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Man Dies After Falling in Yellowstone Hot Spring

Travis Smola

A man wandered off the boardwalk before falling into a hot spring.

This has not been a good year for Yellowstone so far. Authorities have confirmed a man died after falling into a hot spring yesterday.

Authorities confirmed late Wednesday that 23-year-old Colin Nathaniel Scott of Portland, Oregon did not survive after falling into a hot spring in the Norris Geyser Basin in the vicinity of the Porkchop Geyser. His sister Sable Scott was with him and was the one who reported the incident to park authorities.

“We extend our sympathy to the Scott family,” said Superintendent Dan Wenk in a press release. “This tragic event must remind all of us to follow the regulations and stay on boardwalks when visiting Yellowstone’s geyser basins.”


Witnesses told authorities the man was allegedly 225 yards off the boardwalk when the incident occurred. It’s the second reported incident involving someone falling into a hot spring in less than a week’s time. The Billings Gazette reports a 13-year-old boy suffered burns on Saturday after a fall into a pool in the Upper Geyser Basin.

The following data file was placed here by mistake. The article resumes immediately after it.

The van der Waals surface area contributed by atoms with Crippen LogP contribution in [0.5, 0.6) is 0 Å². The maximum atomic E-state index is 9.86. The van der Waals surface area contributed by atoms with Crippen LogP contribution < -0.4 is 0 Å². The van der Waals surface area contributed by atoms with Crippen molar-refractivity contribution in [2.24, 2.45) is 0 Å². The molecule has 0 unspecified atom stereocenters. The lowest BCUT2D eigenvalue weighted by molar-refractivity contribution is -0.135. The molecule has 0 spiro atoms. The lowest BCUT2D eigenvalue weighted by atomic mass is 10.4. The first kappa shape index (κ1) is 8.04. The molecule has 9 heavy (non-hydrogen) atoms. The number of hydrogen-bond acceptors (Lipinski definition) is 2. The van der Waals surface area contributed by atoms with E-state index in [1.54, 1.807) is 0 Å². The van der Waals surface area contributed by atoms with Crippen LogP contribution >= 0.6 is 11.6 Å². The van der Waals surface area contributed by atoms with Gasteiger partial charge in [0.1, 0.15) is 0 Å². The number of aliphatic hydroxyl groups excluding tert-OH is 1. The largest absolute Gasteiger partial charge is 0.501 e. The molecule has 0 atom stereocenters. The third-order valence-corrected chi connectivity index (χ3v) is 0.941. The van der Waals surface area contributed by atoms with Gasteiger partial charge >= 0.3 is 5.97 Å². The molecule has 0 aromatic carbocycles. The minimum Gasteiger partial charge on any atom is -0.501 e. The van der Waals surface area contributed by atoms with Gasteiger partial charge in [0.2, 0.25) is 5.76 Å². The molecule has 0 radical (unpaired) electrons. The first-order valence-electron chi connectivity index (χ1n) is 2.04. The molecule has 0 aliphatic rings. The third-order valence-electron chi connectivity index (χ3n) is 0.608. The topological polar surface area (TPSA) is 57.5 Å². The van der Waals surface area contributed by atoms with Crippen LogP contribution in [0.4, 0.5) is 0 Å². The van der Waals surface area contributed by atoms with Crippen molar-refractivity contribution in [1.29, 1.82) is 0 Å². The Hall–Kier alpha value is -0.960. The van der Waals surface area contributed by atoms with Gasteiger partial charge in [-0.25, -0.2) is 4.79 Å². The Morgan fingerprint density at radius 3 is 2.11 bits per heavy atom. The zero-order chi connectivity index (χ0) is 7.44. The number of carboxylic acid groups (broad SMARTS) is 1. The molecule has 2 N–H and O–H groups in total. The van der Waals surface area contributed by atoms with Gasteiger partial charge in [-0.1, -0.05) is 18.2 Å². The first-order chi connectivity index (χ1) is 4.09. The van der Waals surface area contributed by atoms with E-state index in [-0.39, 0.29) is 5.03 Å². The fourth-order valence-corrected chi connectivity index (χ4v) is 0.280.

The death is just the latest in a slew of tourist incidents to make headlines in the park this season. A woman was also killed in the park a little over two weeks ago after being struck by a car while trying to photograph an eagle.

Then there was the latest bison attack just the other day resulting in juries to an Australian man. Before that, a woman became internet famous after video of her being charged by an elk surfaced. The tourists who put a bison calf in their vehicle made world-wide headlines.

The Norris Geyser Basin is back open, but part will remain closed as authorities continue to investigate and attempt to retrieve the body. It’s likely they are using some caution due to the dangerous and unpredictable nature of the park’s thermal features. Yellowstone outlines the dangers of these features in many signs around the features and in the park’s safety guidelines on their website.

“Boardwalks and trails protect you and preserve delicate thermal formations. Scalding water underlies most of the thin, breakable crust in thermal areas. Pools may be near or above the boiling point of water and can cause severe or fatal burns,” a statement on their website states.

All images via Travis Smola



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Man Dies After Falling in Yellowstone Hot Spring